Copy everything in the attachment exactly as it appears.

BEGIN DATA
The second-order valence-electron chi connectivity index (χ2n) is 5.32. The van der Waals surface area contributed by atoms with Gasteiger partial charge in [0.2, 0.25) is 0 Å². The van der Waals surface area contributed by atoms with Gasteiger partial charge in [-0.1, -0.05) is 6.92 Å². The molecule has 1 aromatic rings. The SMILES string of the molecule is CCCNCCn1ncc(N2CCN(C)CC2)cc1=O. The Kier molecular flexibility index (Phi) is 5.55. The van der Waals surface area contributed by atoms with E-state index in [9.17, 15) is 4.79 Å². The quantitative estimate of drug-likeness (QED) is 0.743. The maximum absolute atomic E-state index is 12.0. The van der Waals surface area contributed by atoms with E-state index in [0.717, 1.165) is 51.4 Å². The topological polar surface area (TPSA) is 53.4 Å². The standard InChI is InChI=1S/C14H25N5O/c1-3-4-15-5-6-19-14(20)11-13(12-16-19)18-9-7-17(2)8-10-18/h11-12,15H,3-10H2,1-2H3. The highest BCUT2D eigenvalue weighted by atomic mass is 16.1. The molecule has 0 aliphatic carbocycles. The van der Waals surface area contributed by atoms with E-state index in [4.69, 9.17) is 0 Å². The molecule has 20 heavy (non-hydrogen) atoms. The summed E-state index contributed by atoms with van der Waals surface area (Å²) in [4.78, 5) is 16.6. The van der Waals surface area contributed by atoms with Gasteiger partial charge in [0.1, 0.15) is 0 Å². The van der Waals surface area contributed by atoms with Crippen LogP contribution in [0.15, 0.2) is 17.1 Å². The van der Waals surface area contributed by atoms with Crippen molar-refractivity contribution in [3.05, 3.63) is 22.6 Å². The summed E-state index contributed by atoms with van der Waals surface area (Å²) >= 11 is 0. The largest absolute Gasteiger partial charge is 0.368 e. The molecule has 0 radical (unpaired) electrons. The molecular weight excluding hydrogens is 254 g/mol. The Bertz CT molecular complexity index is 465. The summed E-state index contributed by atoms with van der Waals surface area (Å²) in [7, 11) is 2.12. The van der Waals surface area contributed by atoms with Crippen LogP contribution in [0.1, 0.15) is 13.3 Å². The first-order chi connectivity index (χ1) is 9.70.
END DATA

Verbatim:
The second-order valence-electron chi connectivity index (χ2n) is 5.32. The van der Waals surface area contributed by atoms with Gasteiger partial charge in [0.2, 0.25) is 0 Å². The van der Waals surface area contributed by atoms with Gasteiger partial charge in [-0.1, -0.05) is 6.92 Å². The molecule has 1 aromatic rings. The SMILES string of the molecule is CCCNCCn1ncc(N2CCN(C)CC2)cc1=O. The Kier molecular flexibility index (Phi) is 5.55. The van der Waals surface area contributed by atoms with E-state index in [9.17, 15) is 4.79 Å². The quantitative estimate of drug-likeness (QED) is 0.743. The maximum absolute atomic E-state index is 12.0. The van der Waals surface area contributed by atoms with E-state index in [0.717, 1.165) is 51.4 Å². The topological polar surface area (TPSA) is 53.4 Å². The standard InChI is InChI=1S/C14H25N5O/c1-3-4-15-5-6-19-14(20)11-13(12-16-19)18-9-7-17(2)8-10-18/h11-12,15H,3-10H2,1-2H3. The highest BCUT2D eigenvalue weighted by atomic mass is 16.1. The molecule has 0 aliphatic carbocycles. The van der Waals surface area contributed by atoms with E-state index in [4.69, 9.17) is 0 Å². The molecule has 20 heavy (non-hydrogen) atoms. The summed E-state index contributed by atoms with van der Waals surface area (Å²) in [4.78, 5) is 16.6. The van der Waals surface area contributed by atoms with Gasteiger partial charge in [0.1, 0.15) is 0 Å². The van der Waals surface area contributed by atoms with Crippen LogP contribution in [0.15, 0.2) is 17.1 Å². The van der Waals surface area contributed by atoms with Crippen molar-refractivity contribution in [3.05, 3.63) is 22.6 Å². The summed E-state index contributed by atoms with van der Waals surface area (Å²) >= 11 is 0. The largest absolute Gasteiger partial charge is 0.368 e. The molecule has 0 radical (unpaired) electrons. The molecular weight excluding hydrogens is 254 g/mol. The Bertz CT molecular complexity index is 465. The summed E-state index contributed by atoms with van der Waals surface area (Å²) in [7, 11) is 2.12. The van der Waals surface area contributed by atoms with Crippen LogP contribution in [0.1, 0.15) is 13.3 Å². The first-order chi connectivity index (χ1) is 9.70.